You can just multiply this matrix by your camera matrix and it will give you what you want.  org.lwjgl.util.Quaternion has the method Quaternion.setFromAxisAngle() for constructing a quaternion from a vector and an orientation.  My guess is that you should be using that.

Hello!
Roquen
 « Reply #11 - Posted 2014-01-19 17:04:14 »

It's a little more involved than converting a quat to matrix.  You have an initial quat prior to a mouse action which you need to compose with something that feels like a natural manipulation of the object (which is another quaternion) to get the new result.  Choose an axis based on the direction of the mouse-drag has never felt very good to me.
DavidW

Junior Devvie

Medals: 3
Exp: 7 years

 « Reply #12 - Posted 2014-01-19 19:12:13 »

That is a good point.  I guess it all depends on how his rotation method is actually implemented.  Are you using cross products to compute the up, forward, and right vectors of the camera?  If so, make sure that you are not taking a cross between two parallel vectors as this will output the zero vector and is an undesirable result.

Hello!

JGO Ninja

Medals: 26
Projects: 3
Exp: 6 years

One for all!

 « Reply #13 - Posted 2014-01-20 07:16:06 »

Thanks for the help guys!

The next section is about upward/downward rotation only. The vector to rotate about changes, because I'm also rotating around the y-axis (poiting upwards).

Currently, I'm finding the vector to rotate about, by taking the taking the x/z coords of the camera position, switching them around and negating the new x-coord.
This is to find the perpendicular vector to the camera position, in 2D space (the y-axis points upwards).

I imagine the problem arises when trying to define this perpendicular vector, when both the x-coord and z-coord are both zero (the case where the camera is directly above or below the origin). I think thats the reason it doesn't help to use the vector "as" a quaternion, because the vector will still never be assembled correctly.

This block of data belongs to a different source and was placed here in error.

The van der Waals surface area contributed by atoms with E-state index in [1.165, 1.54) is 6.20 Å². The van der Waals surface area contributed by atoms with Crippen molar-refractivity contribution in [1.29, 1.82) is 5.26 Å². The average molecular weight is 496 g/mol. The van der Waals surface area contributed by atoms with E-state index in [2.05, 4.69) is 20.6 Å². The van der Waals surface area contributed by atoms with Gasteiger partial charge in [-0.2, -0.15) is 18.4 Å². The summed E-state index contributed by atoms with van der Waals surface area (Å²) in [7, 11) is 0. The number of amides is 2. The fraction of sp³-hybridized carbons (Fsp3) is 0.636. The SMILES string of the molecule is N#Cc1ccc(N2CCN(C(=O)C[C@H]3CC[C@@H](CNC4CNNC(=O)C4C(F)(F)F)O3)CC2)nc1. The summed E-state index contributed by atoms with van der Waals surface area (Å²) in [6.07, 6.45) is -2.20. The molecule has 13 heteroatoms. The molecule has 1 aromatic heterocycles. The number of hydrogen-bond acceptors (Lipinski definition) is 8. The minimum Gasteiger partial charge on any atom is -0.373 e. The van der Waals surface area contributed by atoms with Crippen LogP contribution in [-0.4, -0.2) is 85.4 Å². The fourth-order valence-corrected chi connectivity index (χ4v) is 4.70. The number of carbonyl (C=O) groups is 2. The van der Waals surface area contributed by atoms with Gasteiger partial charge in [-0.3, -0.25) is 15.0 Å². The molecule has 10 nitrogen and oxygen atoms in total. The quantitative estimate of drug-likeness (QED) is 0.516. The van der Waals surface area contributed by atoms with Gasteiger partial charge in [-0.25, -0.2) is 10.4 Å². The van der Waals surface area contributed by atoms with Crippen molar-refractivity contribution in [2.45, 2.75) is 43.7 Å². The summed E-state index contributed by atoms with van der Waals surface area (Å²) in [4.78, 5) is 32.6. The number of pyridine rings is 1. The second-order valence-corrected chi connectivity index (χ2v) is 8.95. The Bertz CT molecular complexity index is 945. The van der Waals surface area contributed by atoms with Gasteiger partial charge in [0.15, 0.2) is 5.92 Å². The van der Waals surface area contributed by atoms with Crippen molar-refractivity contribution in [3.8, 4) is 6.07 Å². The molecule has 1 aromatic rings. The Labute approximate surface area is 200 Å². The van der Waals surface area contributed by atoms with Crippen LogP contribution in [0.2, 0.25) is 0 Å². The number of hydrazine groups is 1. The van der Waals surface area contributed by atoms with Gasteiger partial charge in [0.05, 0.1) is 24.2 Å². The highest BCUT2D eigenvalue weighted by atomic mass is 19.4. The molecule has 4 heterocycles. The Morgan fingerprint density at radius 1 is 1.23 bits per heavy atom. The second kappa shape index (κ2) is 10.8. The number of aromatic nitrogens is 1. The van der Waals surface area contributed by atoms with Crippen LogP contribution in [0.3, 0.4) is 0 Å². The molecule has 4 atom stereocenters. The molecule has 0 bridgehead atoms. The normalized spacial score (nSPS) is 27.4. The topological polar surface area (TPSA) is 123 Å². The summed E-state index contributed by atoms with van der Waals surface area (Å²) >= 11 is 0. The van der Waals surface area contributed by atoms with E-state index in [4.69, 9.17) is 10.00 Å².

Now, I think my problem comes down to this: How can I find this vector in a reliable way? A way that doesn't break in specific cases.

Roquen
 « Reply #14 - Posted 2014-01-24 09:04:09 »

Haven't had a time window yet to toss this together...just saying I remember and still plan on doing it.
Roquen
 « Reply #15 - Posted 2014-01-24 13:28:10 »

OK.  In the spirit of hack-and-slash, here's the 10 minute version.  Slight modified source of SHC as a test harness:

http://pastebin.java-gaming.org/f7d425d0481
http://pastebin.java-gaming.org/9f7d4420d84

Most likely very buggy and only standard arcball (without constraint support):

http://pastebin.java-gaming.org/7d42d640181

I've set the projected radius to .5 so that you can drag outside of the sphere easy to correct for tilt without any extra bells and whistles for evalulation purposes.  Somebody surely has a nice clean java version somewhere.
Roquen
 « Reply #16 - Posted 2014-01-24 16:45:49 »

Oh yeah...it doesn't even account for the screen aspect (so the sphere/circle is warped)...so all the controls ARE going to feel off.